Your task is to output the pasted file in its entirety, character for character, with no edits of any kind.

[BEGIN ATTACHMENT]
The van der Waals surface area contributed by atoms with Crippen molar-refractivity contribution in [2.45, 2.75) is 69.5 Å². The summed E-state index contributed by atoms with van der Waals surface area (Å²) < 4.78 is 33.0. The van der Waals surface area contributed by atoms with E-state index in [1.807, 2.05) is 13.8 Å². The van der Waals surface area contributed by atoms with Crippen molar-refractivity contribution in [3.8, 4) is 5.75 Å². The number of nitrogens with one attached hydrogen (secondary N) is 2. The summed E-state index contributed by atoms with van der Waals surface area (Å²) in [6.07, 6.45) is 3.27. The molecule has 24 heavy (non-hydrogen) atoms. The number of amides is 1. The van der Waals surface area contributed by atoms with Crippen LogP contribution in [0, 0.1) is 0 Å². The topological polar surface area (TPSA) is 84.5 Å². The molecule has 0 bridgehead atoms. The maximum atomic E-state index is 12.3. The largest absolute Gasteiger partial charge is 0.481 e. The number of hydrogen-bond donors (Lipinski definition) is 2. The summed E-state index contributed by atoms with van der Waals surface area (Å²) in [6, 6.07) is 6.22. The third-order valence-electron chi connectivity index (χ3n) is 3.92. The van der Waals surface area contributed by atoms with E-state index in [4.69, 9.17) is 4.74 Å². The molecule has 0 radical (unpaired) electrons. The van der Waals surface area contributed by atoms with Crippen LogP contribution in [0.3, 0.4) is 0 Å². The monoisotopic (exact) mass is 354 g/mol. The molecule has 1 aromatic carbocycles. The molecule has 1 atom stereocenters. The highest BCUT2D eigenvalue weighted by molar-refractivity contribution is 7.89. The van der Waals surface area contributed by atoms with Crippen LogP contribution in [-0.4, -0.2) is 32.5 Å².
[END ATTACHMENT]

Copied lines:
The van der Waals surface area contributed by atoms with Crippen molar-refractivity contribution in [2.45, 2.75) is 69.5 Å². The summed E-state index contributed by atoms with van der Waals surface area (Å²) < 4.78 is 33.0. The van der Waals surface area contributed by atoms with E-state index in [1.807, 2.05) is 13.8 Å². The van der Waals surface area contributed by atoms with Crippen molar-refractivity contribution in [3.8, 4) is 5.75 Å². The number of nitrogens with one attached hydrogen (secondary N) is 2. The summed E-state index contributed by atoms with van der Waals surface area (Å²) in [6.07, 6.45) is 3.27. The molecule has 24 heavy (non-hydrogen) atoms. The number of amides is 1. The van der Waals surface area contributed by atoms with Crippen LogP contribution in [0, 0.1) is 0 Å². The topological polar surface area (TPSA) is 84.5 Å². The molecule has 0 bridgehead atoms. The maximum atomic E-state index is 12.3. The largest absolute Gasteiger partial charge is 0.481 e. The number of hydrogen-bond donors (Lipinski definition) is 2. The summed E-state index contributed by atoms with van der Waals surface area (Å²) in [6, 6.07) is 6.22. The third-order valence-electron chi connectivity index (χ3n) is 3.92. The van der Waals surface area contributed by atoms with E-state index in [4.69, 9.17) is 4.74 Å². The molecule has 0 radical (unpaired) electrons. The van der Waals surface area contributed by atoms with Crippen LogP contribution in [0.3, 0.4) is 0 Å². The monoisotopic (exact) mass is 354 g/mol. The molecule has 1 aromatic carbocycles. The molecule has 1 atom stereocenters. The highest BCUT2D eigenvalue weighted by molar-refractivity contribution is 7.89. The van der Waals surface area contributed by atoms with Crippen LogP contribution in [-0.4, -0.2) is 32.5 Å².